Filing 26

OPINION FILED. Signed by Judge Jerome B. Simandle on 11/30/17. (js)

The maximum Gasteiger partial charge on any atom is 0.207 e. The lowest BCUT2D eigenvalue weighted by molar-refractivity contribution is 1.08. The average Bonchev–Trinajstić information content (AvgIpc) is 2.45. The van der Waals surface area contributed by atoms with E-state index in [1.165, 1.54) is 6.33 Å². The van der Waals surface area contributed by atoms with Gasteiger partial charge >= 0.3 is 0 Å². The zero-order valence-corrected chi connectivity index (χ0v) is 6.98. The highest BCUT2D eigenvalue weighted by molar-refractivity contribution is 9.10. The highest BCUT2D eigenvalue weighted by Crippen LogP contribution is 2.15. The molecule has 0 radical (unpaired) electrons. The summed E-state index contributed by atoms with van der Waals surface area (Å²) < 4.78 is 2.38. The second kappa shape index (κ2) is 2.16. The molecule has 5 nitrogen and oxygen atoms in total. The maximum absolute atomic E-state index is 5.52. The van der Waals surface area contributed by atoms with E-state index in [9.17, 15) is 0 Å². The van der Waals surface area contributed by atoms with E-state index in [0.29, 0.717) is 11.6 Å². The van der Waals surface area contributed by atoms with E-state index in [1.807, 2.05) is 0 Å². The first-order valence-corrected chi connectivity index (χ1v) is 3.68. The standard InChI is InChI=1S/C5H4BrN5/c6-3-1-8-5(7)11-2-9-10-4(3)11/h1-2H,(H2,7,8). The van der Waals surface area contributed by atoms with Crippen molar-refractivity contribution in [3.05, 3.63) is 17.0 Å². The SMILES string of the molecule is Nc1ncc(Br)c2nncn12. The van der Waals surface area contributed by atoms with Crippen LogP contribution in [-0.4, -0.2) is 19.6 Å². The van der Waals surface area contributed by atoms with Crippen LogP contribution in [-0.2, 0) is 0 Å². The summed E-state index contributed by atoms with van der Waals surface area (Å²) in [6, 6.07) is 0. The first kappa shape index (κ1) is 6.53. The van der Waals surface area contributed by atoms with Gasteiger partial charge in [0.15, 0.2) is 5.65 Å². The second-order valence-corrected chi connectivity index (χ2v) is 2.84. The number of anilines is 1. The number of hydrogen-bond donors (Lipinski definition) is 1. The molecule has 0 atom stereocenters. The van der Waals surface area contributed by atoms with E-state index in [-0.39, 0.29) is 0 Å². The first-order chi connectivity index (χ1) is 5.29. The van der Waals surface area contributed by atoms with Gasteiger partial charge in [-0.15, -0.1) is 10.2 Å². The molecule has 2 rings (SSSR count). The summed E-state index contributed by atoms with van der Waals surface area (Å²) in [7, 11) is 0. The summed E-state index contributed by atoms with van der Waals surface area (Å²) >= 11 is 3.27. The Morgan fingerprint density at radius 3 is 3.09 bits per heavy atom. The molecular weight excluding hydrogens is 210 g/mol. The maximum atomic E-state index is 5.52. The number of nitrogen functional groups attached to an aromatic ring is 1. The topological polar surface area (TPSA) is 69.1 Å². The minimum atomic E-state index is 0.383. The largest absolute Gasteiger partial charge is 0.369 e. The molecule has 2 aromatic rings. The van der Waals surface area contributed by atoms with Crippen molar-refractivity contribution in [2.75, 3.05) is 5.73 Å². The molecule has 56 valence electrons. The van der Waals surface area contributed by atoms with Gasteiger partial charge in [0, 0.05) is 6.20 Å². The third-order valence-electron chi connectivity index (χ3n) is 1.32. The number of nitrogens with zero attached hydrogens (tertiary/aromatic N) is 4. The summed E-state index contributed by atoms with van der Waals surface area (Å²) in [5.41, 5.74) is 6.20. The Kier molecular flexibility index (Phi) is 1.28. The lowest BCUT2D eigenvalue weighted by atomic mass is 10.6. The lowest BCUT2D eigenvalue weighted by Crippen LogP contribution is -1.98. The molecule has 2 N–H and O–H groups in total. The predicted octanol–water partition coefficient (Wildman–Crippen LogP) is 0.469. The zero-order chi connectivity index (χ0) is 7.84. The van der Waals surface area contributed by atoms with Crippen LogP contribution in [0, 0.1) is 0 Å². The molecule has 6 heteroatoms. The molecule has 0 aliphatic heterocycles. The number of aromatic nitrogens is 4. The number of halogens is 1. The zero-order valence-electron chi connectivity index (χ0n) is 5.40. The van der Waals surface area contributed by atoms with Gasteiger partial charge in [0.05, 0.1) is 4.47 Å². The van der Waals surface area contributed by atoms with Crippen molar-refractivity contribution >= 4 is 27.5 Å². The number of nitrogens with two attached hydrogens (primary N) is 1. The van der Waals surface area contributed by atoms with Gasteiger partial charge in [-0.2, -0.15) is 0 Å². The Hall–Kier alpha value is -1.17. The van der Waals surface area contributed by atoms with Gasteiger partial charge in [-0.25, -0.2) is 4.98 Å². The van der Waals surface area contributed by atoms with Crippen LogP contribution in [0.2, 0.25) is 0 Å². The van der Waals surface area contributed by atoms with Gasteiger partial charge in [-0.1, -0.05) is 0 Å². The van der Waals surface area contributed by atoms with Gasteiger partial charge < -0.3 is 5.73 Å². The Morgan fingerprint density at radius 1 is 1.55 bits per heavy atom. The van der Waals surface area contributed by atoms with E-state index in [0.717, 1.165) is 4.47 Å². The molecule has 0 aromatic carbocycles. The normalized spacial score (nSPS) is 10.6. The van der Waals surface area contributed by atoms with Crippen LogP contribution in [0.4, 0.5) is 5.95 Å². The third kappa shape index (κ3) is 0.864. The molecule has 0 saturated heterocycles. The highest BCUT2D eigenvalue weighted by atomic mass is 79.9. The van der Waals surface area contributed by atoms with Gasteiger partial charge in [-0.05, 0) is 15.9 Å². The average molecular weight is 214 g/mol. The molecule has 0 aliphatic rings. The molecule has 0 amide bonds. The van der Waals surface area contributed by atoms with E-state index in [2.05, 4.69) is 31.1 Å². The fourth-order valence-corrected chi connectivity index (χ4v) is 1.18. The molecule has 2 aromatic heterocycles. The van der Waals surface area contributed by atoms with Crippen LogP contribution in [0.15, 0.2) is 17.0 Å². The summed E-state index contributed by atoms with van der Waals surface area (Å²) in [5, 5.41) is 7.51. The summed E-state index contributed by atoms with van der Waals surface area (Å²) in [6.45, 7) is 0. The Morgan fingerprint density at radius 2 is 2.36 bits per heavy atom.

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IN THE UNITED STATES DISTRICT COURT FOR THE DISTRICT OF NEW JERSEY BROOKE HANSEN, HONORABLE JEROME B. SIMANDLE Plaintiff, Civil Action No. 17-466 (JBS/JS) v. ATLANTIC COUNTY JUSTICE FACILITY, et al., OPINION Defendant. APPEARANCES: Anton Kaminsky, Esq. David P. Heim, Esq. BOCHETTO AND LENTZ, PC 1524 Locust Street Philadelphia, PA 19102 Attorneys for Plaintiff James T. Dugan, Esq. Atlantic County Department of Law 133 Atlantic Avenue 8th Floor Atlantic City, NJ 08401 Attorney for Defendant SIMANDLE, District Judge: I. INTRODUCTION This dispute arises out of a head injury suffered by Plaintiff Brooke Hansen (“Plaintiff”) while she was incarcerated at the Atlantic County Justice Facility. Approximately one year after she was injured, Plaintiff filed suit against Defendants Atlantic County Justice Facility, Atlantic County Department of Public Safety, Atlantic County of New Jersey, and their agents (collectively, “Defendants”), bringing claims under the U.S. Constitution and New Jersey Civil Rights Act, as well as the New Jersey Tort Claims Act (“NJTCA”). [Docket Item 1.] Specifically, Plaintiff asserts the following causes of action: (1) substantive due process civil rights violation under 28 U.S.C. § 1983 and N.J.S.A. § 10:6-2; (2) negligence; (3) negligent supervision; and (4) dangerous conditions of public property pursuant to N.J.S.A. 59:4-2. [Docket Item 7.] Before the Court is Defendants’ motion to dismiss the Amended Complaint in its entirety pursuant to Fed. R. Civ. P. 12(b)(1) and 12(b)(6). [Docket Item 17.] The principal issue to be determined is whether Plaintiff has stated a claim for violation of her substantive due process rights upon which relief can be granted. As discussed below, the Court finds that Plaintiff has failed to allege a plausible claim that Defendants acted with deliberate indifference to a serious medical need and will, therefore, grant Defendants’ motion to dismiss Count One without prejudice. Also before the Court is the issue of whether Plaintiff’s tort claims (Counts Two, Three, and Four) are barred by her failure to timely file a notice of claim under the NJTCA. For the reasons discussed infra, the Court fully endorses and incorporates the Memorandum Opinion and Order of the Honorable Joel Schneider, U.S.M.J., dated August 18, 2017, in which Judge Schneider determined that Plaintiff failed to timely file notice 2    of her NJTCA claims and that “extraordinary circumstances” did not warrant a late filing of notice. [Docket Item 24.] Because Plaintiff failed to satisfy a critical statutory element of the NJTCA, see N.J.S.A. 59:8-8(a), the Court will dismiss Counts Two, Three, and Four with prejudice. II. BACKGROUND1 On January 28, 2016, Plaintiff was arrested by an unnamed New Jersey State Police officer during a traffic stop on a drugrelated warrant issued out of Atlantic County. (Am. Compl. at ¶¶ 17-22.) Plaintiff admitted she was under the influence of alcohol, heroin, and Xanax at the time of arrest and claims she was visibly intoxicated during the traffic stop. (Id. at ¶ 20.) Plaintiff asserts that these visible traits included severely slurred speech, drifting in and out of consciousness, dilated pupils, and an impaired ability to walk. (Id. at ¶ 21.) Upon 1 Although, as a general rule, a party's reliance upon factual materials extraneous to the pleadings would require the Court to treat a motion to dismiss as one for summary judgment under Rule 56, see Crown Cent. Petroleum Corp. v. Waldman, 634 F.2d 127, 129 (3d Cir. 1980), the Court may consider a “document integral to or explicitly relied upon in the complaint,” or an “undisputedly authentic document” without converting the motion. In re Rockefeller Ctr. Props., Inc. Sec. Litig., 184 F.3d 280, 287 (3d Cir. 1999) (quoting In re Burlington Coat Factory Sec. Litig., 114 F.3d 1410, 1426 (3d Cir. 1997) and Pension Benefit Guar. Corp. v. White Consol. Indus., Inc., 998 F.2d 1192, 1196 (3d Cir. 1993)). In this case, the Amended Complaint [Docket Item 7] and Plaintiff’s motion to file late notice of claim [Docket Item 3] explicitly rely upon certain prison and hospital records. As the parties do not dispute the authenticity of these records, the Court will consider Defendants’ intake records [Docket Item 14 at Exhibits B-D] for purposes of this motion. 3    arrest, Plaintiff was taken into police custody and transported to the Atlantic County Justice Facility. (Id. at ¶ 22.) Around 1:30 p.m., Plaintiff was received into an admissions holding cell at the Atlantic County Justice Facility. [Docket Item 14 at Exhibit B.] There, Plaintiff maintains, she remained visibly intoxicated. (Am. Compl. at ¶ 24.) Plaintiff avers that her obvious impairment put Defendants on notice she had a “high risk of losing consciousness and/or falling.” (Id. at ¶ 29.) At 3:48 p.m., Plaintiff lost consciousness and collapsed, hitting her head against the glass barrier of the holding cell and then on the concrete floor. (Id. at ¶¶ 2, 30.) Shortly thereafter, Plaintiff was immediately transported to Shore Medical Center, where she was seen by a doctor at 5:42 p.m. [Docket Item 7 at Exhibit A.] A computerized tomography (“CT”) scan of Plaintiff’s brain revealed “increased attenuation within apparent 2.3 1.3 cm mass within the medial aspect of the right temporal fossa adjacent to the sphenoid bone,” which “may be related to meningioma.” [Id.] Later that evening, Plaintiff was discharged from Shore Medical Center and transported back to Atlantic County Justice Facility. [Docket Item 14 at Exhibit B.] At around 10 p.m., a registered nurse performed a “Visual Triage,” completed a “Registered Nurse Assessment,” and approved Plaintiff for the general population. [Id.] The registered nurse assigned Plaintiff with a “special needs” status, which required “lower level, lower bunk” medical housing through February 12, 4    2016, due to concerns of withdrawal symptoms, including possible seizures. [Docket Item 14 at Exhibits C and D.] On February 11, 2016, Plaintiff was transported back to Shore Medical Center for further testing, which revealed a “large flow void arising from the right internal carotid artery measuring 2 cm in greatest dimension, most consistent with giant aneurysm.”2 [Docket Item 7 at Exhibit B.] During the remainder of her incarceration, Plaintiff underwent detoxification for her heroin addition, suffered from depression and anxiety, and on, multiple occasions, reported to prison officials an intent to commit suicide. (Id. at ¶ 39, 42-43.) Plaintiff was released from the Atlantic County Justice Facility on April 30, 2016. (Id. at ¶ 38.) Six months after her release, on November 2, 2016, Plaintiff visited Kennedy University Hospital, “complaining of severe pains in her head and abnormal swelling and blurry vision in her right eye.” (Id. at ¶ 50.) A CT scan and MRI revealed that Plaintiff’s brain aneurysm had increased in size and required emergency surgery. (Id. at ¶¶ 51-52.) On December 14, 2016, Plaintiff successfully had her aneurysm removed. (Id. at ¶ 58.) On or about November 2, 2016, Plaintiff retained present counsel who served Defendants with a notice of claim on November 2 Defendants do not dispute that Plaintiff’s aneurysm was caused by her fall on January 28, 2016. (Def. Br. at 4-5.) 5    10, 2016. [Docket Item 7 at Exhibit D.] On January 23, 2017, Plaintiff filed her first Complaint against Defendants. [Docket Item 1.] Four days later, Plaintiff filed the Amended Complaint. [Docket Item 7.] In the four-count Amended Complaint, Plaintiff alleges that, in addition to the brain aneurysm she had removed, the January 28, 2016 fall caused her emotional and physical harm, including regular severe headaches; short and long term memory loss and an ability to maintain focus on tasks; loss of cognitive function; severe irritability and anger due to the headaches and inability to focus; restlessness and insomnia; loss of inhibition and passion for her profession due to her other symptoms; nausea, loss of appetite, and hair loss due to radiation treatment; blurred vision; depression; anxiety; and suicidal thoughts. (Am. Compl. at ¶ 63.) Defendants filed the motion to dismiss the Amended Complaint now pending before the Court. [Docket Item 17.] Shortly after filing her first Complaint, Plaintiff filed a motion asking the Court to find that her notice of claim served on November 10, 2016 was timely or, in the alternative, that she be permitted to file late notice due to “extraordinary circumstances.” [Docket Item 3.] Judge Schneider heard oral argument on the motion and, on August 18, 2017, issued a 28-page Memorandum Opinion and Order denying Plaintiff’s motion. [Docket Item 24.] III. Standard of Review 6    1. Rule 12(b)(1) A motion to dismiss for lack of subject matter jurisdiction pursuant to Fed. R. Civ. P. 12(b)(1) which is filed prior to answering the complaint is considered a “facial challenge” to the court's subject matter jurisdiction. Cardio–Med. Assocs. v. Crozer–Chester Med. Ctr., 721 F.2d 68, 75 (3d Cir. 1983). This is distinct from a factual attack on the court's subject matter jurisdiction which can only occur after the answer has been served. Mortensen v. First Federal Sav. and Loan Ass'n, 549 F.2d 884, 891 (3d Cir. 1977). In deciding a Rule 12(b)(1) motion to dismiss which is filed prior to an answer, the court must “review only whether the allegations on the face of the complaint, taken as true, allege facts sufficient to invoke the jurisdiction of the district court.” Licata v. U.S. Postal Serv., 33 F.3d 259, 260 (3d Cir. 1994). When a defendant files a motion under Rule 12(b)(1), the plaintiff bears the burden of establishing subject matter jurisdiction for the sake of remaining in federal court. Gould Elec., Inc. v. United States, 220 F.3d 169, 178 (3d Cir. 2000). 2. Rule 12(b)(6) Pursuant to Fed. R. Civ. P. 8(a)(2), a complaint need only contain “a short and plain statement of the claim showing that the pleader is entitled to relief.” Specific facts are not required, and “the statement need only ‘give the defendant fair notice of what the ... claim is and the grounds upon which it 7    rests.’” Erickson v. Pardus, 551 U.S. 89, 93 (2007) (citations omitted). While a complaint is not required to contain detailed factual allegations, the plaintiff must provide the “grounds” of his “entitle[ment] to relief”, which requires more than mere labels and conclusions. Bell Atlantic Corp. v. Twombly, 550 U.S. 544, 555 (2007). A motion to dismiss under Fed. R. Civ. P. 12(b)(6) may be granted only if, accepting all well-pleaded allegations in the complaint as true and viewing them in the light most favorable to the plaintiff, a court concludes that the plaintiff failed to set forth fair notice of what the claim is and the grounds upon which it rests. Id. A complaint will survive a motion to dismiss if it contains sufficient factual matter to “state a claim to relief that is plausible on its face.” Ashcroft v. Iqbal, 556 U.S. 662, 663 (2009). Although a court must accept as true all factual allegations in a complaint, that tenet is “inapplicable to legal conclusions,” and “[a] pleading that offers labels and conclusions or a formulaic recitation of the elements of a cause of action will not do.” Id. at 678. IV. DISCUSSION 1. Substantive Due Process Claim (Count One) Plaintiff brings Count One pursuant to 42 U.S.C. § 1983, alleging, in relevant part, that her “substantive due process right to safe conditions of confinement and appropriate medical care” was violated while in Defendants’ custody. (Am. Compl. at 8    ¶ 71.) Specifically, Plaintiff avers that “[b]y allowing [Plaintiff] to be placed, without restraint, in a holding cell that did not take into account her level of intoxication or that she was under the influence of strong narcotics such as Xanax and heroin, Defendants exhibited a deliberate indifference as to [her] rights and departed substantially from the accepted standards of care for a correctional facility’s and police officer’s handling of such an intoxicated individual.” (Id. at ¶ 65.) Defendants argue that Plaintiff fails to state a claim for violation of her due process rights because, “[a]t best, [she] is alleging that Atlantic County was negligent in processing plaintiff into its facility.” (Def. Br. at 9.) The Due Process Clause of the Fourteenth Amendment applies to pretrial detainees' claims of inadequate medical care. Bocchino v. City of Atlantic City, 179 F. Supp.3d 387, 403 (D.N.J. 2016). “[T]he Fourteenth Amendment in this context incorporates the protections of the Eighth Amendment”, Holder v. Merline, 2005 WL 1522130, at *3 (D.N.J. June 27, 2005) (citing Simmons v. City of Philadelphia, 947 F.2d 1042, 1067 (3d Cir. 1991), cert. denied, 503 U.S. 985 (1992)), and most cases have stated that, at a minimum, the Eighth Amendment's “deliberate indifference” standard will suffice. In other words, substantive due process rights are violated only when the behavior of the government official is so egregious and outrageous that it “shocks the conscience.” A.M. ex rel. J.M.K. v. Luzerne Cnty. 9    Juvenile Detention Ctr., 372 F.3d 572, 579 (3d Cir. 2004) (citing Cnty. of Sacramento v. Lewis, 523 U.S. 833, 846-47 (1998)). Applying this principle in the context of a claim for violation of the right to adequate medical care, a pretrial detainee must allege the following two elements to set forth a cognizable cause of action: (1) a serious medical need; and (2) behavior on the part of prison officials that constitutes deliberate indifference to that need. Estelle v. Gamble, 429 U.S. 97, 106 (1976); Natale v. Camden Cnty. Corr. Facility, 318 F.3d 575, 582 (3d Cir. 2003). To satisfy the first prong of the Estelle inquiry, an inmate must demonstrate that his medical needs are serious. The Third Circuit has defined a “serious medical need” as: (1) “one that has been diagnosed by a physician as requiring treatment”; (2) “one that is so obvious that a lay person would recognize the necessity for a doctor's attention”; or (3) one for which “the denial of treatment would result in the unnecessary and wanton infliction of pain” or “a life-long handicap or permanent loss.” Atkinson v. Taylor, 316 F.3d 257, 272-73 (3d Cir. 2003) (internal quotations and citations omitted). When evaluating this first element under Estelle, courts consider factors such as “the severity of the medical problems, the potential for harm if the medical care is denied or delayed and whether any such 10    harm actually resulted from the lack of medical attention.” Maldonado v. Terhune, 28 F. Supp.2d 284, 289 (D.N.J. 1998). The second element of the Estelle test is subjective and “requires an inmate to show that prison officials acted with deliberate indifference to his serious medical need.” Holder, 2005 WL 1522130, at *4 (citing Natale, 318 F.3d at 582). Conduct that constitutes negligence (that is, a failure to exercise reasonable care under the circumstances) does not rise to the level of deliberate indifference; rather, deliberate indifference requires at least a “reckless disregard of a known risk of harm.” Holder, 2005 WL 1522130, at *4 (citing Farmer v. Brennan, 511 U.S. 825, 836 (1994)). At this stage, the Court accepts as true that Plaintiff’s visibly high-level of intoxication and inebriation was of such a nature and extent as to satisfy the “serious medical need” prong of a Fourteenth Amendment claim. However, the Amended Complaint does not set forth sufficient facts to satisfy the second prong requiring a showing of “deliberate indifference,” as now discussed. Plaintiff argues that Defendants exhibited deliberate indifference “[b]y allowing [her] to be placed, without restraint, in a holding cell that did not take into account her level of intoxication or that she was under the influence of strong narcotics such as Xanax and heroin.” (Am. Compl. at ¶¶ 65, 68-70.) While Defendants concede they had actual knowledge 11    of Plaintiff’s intoxicated and inebriated state at the time she was processed (Def. Br. at 3-4), the Amended Complaint sets forth insufficient facts to infer how, if at all, Defendants recklessly disregarded Plaintiff’s health or safety by temporarily housing her in a holding cell specifically designed for admissions. Cf. Nicini v. Morra, 212 F.3d 798, 815 (3d Cir. 2000) (finding deliberate indifference where prison officials ignored objective evidence that a plaintiff had serious need for medical care); Monmouth Cnty. Corr. Inst. Inmates v. Lanzaro, 834 F.2d 326, 347 (3d Cir. 1987) (finding deliberate indifference “where necessary medical treatment is delayed for non-medical reasons”). Notably, Plaintiff fails to identify who acted recklessly and what, if any, objective evidence Defendants ignored in the two hours between intake and her fall. Thus, Plaintiff has not adequately alleged that Defendants acted with deliberate indifference pre-fall when they placing her in the admissions holding cell while intoxicated and inebriated. After the fall, Plaintiff claims that, “[i]n complete disregard for [her] health and safety, the employees, staff and/or correctional officers at the Correctional Facility did not take [Plaintiff] to a hospital and failed to obtain any medical evaluation of [her] condition.” (Am. Compl. at ¶ 28.) Plaintiff’s claim is belied by her own exhibits, which show that Defendants twice transported Plaintiff to Shore Medical Center for treatment – on January 28, 2016 (the date of the fall, 12    within minutes of its occurance) and on February 11, 2016 (for a follow-up appointment). [See Docket Item 7 at Exhibits A and B.] Defendants’ exhibits on which Plaintiff relies also show that Plaintiff underwent a medical evaluation by a registered nurse on January 28, 2016. [See Docket Item 14 at Exhibits B-D.]3 Thus, Plaintiff’s claims about Defendants’ post-fall conduct appear to be unfounded. For these reasons, Plaintiff has failed to demonstrate that Defendants acted with “deliberate indifference” and the Court will dismiss Count One without prejudice. Plaintiff may be able to cure the Amended Complaint by identifying the actions taken by specific state actors which supposedly amounted to reckless conduct. To that end, the Court shall grant Plaintiff leave to file a motion to amend the Complaint consistent with this Opinion within 30 days of the entry of the Order. 2. New Jersey Tort Claims Act Claims (Counts Two, Three, and Four) In Counts Two, Three, and Four Plaintiff brings state law tort actions against Defendants for negligence, negligent 3 In her Opposition Brief, Plaintiff also argues that Defendants acted with deliberate indifference by failing to abide by their own policy requiring a registered nurse to complete certain portions of Plaintiff’s Health Evaluation within two hours of custody notification. (Pl. at 3-4.) While there does appear to be an approximately eight-hour gap between custody notification (at 1:30 p.m.) and the completion of the “RN Visual Triage” and “Registered Nurse Assessment” (around 9:30 p.m.), [Docket Item 14 at Exhibit B], that gap is easily explained by Plaintiff’s emergency-room visit to Shore Medical Center. [Docket Item 7 at A.] 13    supervision, and dangerous conditions of public property. [Docket Item 7.] Defendants argue these tort claims should be dismissed because Plaintiff failed to timely file a notice of claim, as required by New Jersey law. Tort claims against public entities and public employees are governed by the New Jersey Tort Claims Act, N.J.S.A. 59:1–1 et seq. See Velez v. City of Jersey City, 180 N.J. 284, 850 A.2d 1238 (2004); Longo v. Santoro, 195 N.J. Super. 507, 514, 480 A.2d 934 (App. Div. 1984). The NJTCA requires that a notice of claim must be filed with the public entity not later than the ninetieth (90th) day after accrual of the underlying cause of action. N.J.S.A § 59:8–8(a). Failure to file the required notice will generally result in the dismissal of the Plaintiff's tort claims. N.J.S.A. § 59:8–3 (“No action shall be brought against a public entity or public employee under this act unless the claim upon which it is based shall have been presented in accordance with the procedure set forth in this chapter.”). The NJTCA establishes an exception to the ninety-day notice requirement if, upon motion supported by affidavits, the claimant seeking to file a late claim shows: (1) reasons constituting “extraordinary circumstances” for the claimant's failure to meet the ninety–day filing requirement; and (2) that the defendant(s) are not “substantially prejudiced thereby.” N.J.S.A. 59:8–9. The existence of “extraordinary circumstances” is to be determined by the courts on a case-by-case basis. D.D. 14    v. Univ. of Med. and Dentistry of New Jersey, 213 N.J. 130, 148 (N.J. 2013) (citing Lowe v. Zarghami, 158 N.J. 606, 626 (N.J. 1999)). By the unambiguous terms of the NJTCA, Plaintiff is barred from bringing a tort action against Defendants. As Plaintiff’s tort claims are against public entities and public employees, Plaintiff was required to file a notice of claim with Atlantic County within ninety days of the accrual of her claim. Following full briefing and oral argument on Plaintiff’s motion to file late notice of claim [Docket Item 3], Judge Schneider found that Plaintiff’s November 10, 2016 notice of claim was not timely filed pursuant to N.J.S.A. 59:8-8 because her tort claims accrued on January 28, 2016, the date of the fall, rather than on November 2, 2016, when Plaintiff visited Kennedy University Hospital and supposedly “discover[ed] the full extent of her injuries and the causal connection between her symptoms and the January 28 fall.” [Docket Item 24 at 6, 14-16.] Judge Schneider also determined that Plaintiff’s physical and emotional conditions, ninety-three-day incarceration, and inability to retain counsel, when considered individually or in totality, did not constitute “extraordinary circumstances” to excuse the late notice under N.J.S.A. 59:8-9. [Id. at 16-28.] In summary, Judge Schneider found that Plaintiff failed to satisfy a critical statutory requirement of the NJTCA. This Court sees no reason to disturb Judge Schneider’s well-reasoned decision and will 15    dismiss Counts Two, Three, and Four against Defendants with prejudice. V. CONCLUSION For the foregoing reasons, Count One will be dismissed without prejudice and Plaintiff will be granted leave to file a motion to amend the Amended Complaint within thirty (30) days. Additionally, Counts Two, Three, and Four will be dismissed with prejudice. An accompanying Order shall be entered. November 30, 2017 Date s/ Jerome B. Simandle JEROME B. SIMANDLE U.S. District Judge 16    IN THE UNITED STATES DISTRICT COURT FOR THE DISTRICT OF NEW JERSEY BROOKE HANSEN, HONORABLE JEROME B. SIMANDLE Plaintiff, Civil Action No. 17-466 (JBS/JS) v. ATLANTIC COUNTY OF NEW JERSEY, et al., ORDER Defendant. This matter having come before the Court on Defendants’ motion to dismiss Plaintiff’s Amended Complaint [Docket Item 17]; the Court having considered the parties’ submissions; for the reasons explained in the Opinion of today’s date; and for good cause shown; IT IS this 30th day of November , 2017, hereby ORDERED that Defendants’ motion is GRANTED and that Count One of the Amended Complaint is hereby dismissed without prejudice and Counts Two, Three, and Four are dismissed with prejudice; and it is further ORDERED that Plaintiff shall be granted leave to file a motion to amend the Amended Complaint within thirty (30) days of the entry of this Order; and it is further ORDERED that the Clerk shall CLOSE this case upon the docket. s/ Jerome B. Simandle JEROME B. SIMANDLE U.S. District Judge 18